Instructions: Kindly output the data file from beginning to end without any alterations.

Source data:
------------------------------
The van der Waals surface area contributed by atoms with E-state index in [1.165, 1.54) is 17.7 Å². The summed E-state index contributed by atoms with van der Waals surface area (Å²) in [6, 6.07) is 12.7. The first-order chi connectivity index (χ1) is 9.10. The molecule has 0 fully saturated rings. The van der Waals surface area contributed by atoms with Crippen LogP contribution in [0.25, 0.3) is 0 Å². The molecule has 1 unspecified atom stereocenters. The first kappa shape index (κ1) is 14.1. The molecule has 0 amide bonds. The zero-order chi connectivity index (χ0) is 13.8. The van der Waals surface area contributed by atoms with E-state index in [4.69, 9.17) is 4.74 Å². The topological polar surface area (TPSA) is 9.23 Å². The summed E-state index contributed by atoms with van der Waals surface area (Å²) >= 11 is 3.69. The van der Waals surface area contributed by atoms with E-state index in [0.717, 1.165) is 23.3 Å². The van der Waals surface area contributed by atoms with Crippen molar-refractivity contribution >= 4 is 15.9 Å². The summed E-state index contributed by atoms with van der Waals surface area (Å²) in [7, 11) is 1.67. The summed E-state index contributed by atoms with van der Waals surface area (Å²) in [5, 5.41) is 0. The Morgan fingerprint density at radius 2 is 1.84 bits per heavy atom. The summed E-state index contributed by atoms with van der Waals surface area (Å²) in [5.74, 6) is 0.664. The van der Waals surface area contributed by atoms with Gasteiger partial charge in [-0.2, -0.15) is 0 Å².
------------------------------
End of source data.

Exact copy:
The van der Waals surface area contributed by atoms with E-state index in [1.165, 1.54) is 17.7 Å². The summed E-state index contributed by atoms with van der Waals surface area (Å²) in [6, 6.07) is 12.7. The first-order chi connectivity index (χ1) is 9.10. The molecule has 0 fully saturated rings. The van der Waals surface area contributed by atoms with Crippen LogP contribution in [0.25, 0.3) is 0 Å². The molecule has 1 unspecified atom stereocenters. The first kappa shape index (κ1) is 14.1. The molecule has 0 amide bonds. The zero-order chi connectivity index (χ0) is 13.8. The van der Waals surface area contributed by atoms with E-state index in [4.69, 9.17) is 4.74 Å². The topological polar surface area (TPSA) is 9.23 Å². The summed E-state index contributed by atoms with van der Waals surface area (Å²) >= 11 is 3.69. The van der Waals surface area contributed by atoms with E-state index in [0.717, 1.165) is 23.3 Å². The van der Waals surface area contributed by atoms with Crippen molar-refractivity contribution >= 4 is 15.9 Å². The summed E-state index contributed by atoms with van der Waals surface area (Å²) in [7, 11) is 1.67. The summed E-state index contributed by atoms with van der Waals surface area (Å²) in [5, 5.41) is 0. The Morgan fingerprint density at radius 2 is 1.84 bits per heavy atom. The summed E-state index contributed by atoms with van der Waals surface area (Å²) in [5.74, 6) is 0.664. The van der Waals surface area contributed by atoms with Gasteiger partial charge in [-0.2, -0.15) is 0 Å².